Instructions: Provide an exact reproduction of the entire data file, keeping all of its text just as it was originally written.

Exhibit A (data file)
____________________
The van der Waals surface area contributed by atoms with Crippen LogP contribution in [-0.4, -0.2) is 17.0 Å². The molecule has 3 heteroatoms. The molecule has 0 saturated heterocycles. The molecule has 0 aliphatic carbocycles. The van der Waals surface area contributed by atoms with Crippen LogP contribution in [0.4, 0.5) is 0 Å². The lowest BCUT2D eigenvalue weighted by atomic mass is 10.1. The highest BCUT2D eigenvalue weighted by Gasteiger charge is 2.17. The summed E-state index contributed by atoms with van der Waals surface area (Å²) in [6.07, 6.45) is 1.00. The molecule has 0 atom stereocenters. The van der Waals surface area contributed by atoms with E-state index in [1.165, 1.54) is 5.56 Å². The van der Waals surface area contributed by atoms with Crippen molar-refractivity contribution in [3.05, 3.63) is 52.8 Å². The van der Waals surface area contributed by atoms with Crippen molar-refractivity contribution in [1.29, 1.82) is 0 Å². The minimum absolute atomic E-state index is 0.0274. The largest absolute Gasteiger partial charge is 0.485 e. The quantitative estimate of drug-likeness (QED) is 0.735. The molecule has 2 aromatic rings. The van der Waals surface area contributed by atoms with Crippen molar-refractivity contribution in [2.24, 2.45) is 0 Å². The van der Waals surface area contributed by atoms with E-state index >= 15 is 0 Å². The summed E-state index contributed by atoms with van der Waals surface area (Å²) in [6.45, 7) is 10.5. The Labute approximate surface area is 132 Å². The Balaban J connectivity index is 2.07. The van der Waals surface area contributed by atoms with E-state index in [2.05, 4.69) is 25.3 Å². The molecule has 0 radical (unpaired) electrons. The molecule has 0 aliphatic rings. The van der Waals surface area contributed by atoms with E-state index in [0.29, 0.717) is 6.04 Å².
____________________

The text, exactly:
The van der Waals surface area contributed by atoms with Crippen LogP contribution in [-0.4, -0.2) is 17.0 Å². The molecule has 3 heteroatoms. The molecule has 0 saturated heterocycles. The molecule has 0 aliphatic carbocycles. The van der Waals surface area contributed by atoms with Crippen LogP contribution in [0.4, 0.5) is 0 Å². The lowest BCUT2D eigenvalue weighted by atomic mass is 10.1. The highest BCUT2D eigenvalue weighted by Gasteiger charge is 2.17. The summed E-state index contributed by atoms with van der Waals surface area (Å²) in [6.07, 6.45) is 1.00. The molecule has 0 atom stereocenters. The van der Waals surface area contributed by atoms with E-state index in [1.165, 1.54) is 5.56 Å². The van der Waals surface area contributed by atoms with Crippen molar-refractivity contribution in [3.05, 3.63) is 52.8 Å². The van der Waals surface area contributed by atoms with Crippen molar-refractivity contribution in [1.29, 1.82) is 0 Å². The minimum absolute atomic E-state index is 0.0274. The largest absolute Gasteiger partial charge is 0.485 e. The quantitative estimate of drug-likeness (QED) is 0.735. The molecule has 2 aromatic rings. The van der Waals surface area contributed by atoms with Crippen molar-refractivity contribution in [2.24, 2.45) is 0 Å². The van der Waals surface area contributed by atoms with E-state index >= 15 is 0 Å². The summed E-state index contributed by atoms with van der Waals surface area (Å²) in [6.45, 7) is 10.5. The Labute approximate surface area is 132 Å². The Balaban J connectivity index is 2.07. The van der Waals surface area contributed by atoms with E-state index in [2.05, 4.69) is 25.3 Å². The molecule has 0 radical (unpaired) electrons. The molecule has 0 aliphatic rings. The van der Waals surface area contributed by atoms with E-state index in [0.29, 0.717) is 6.04 Å².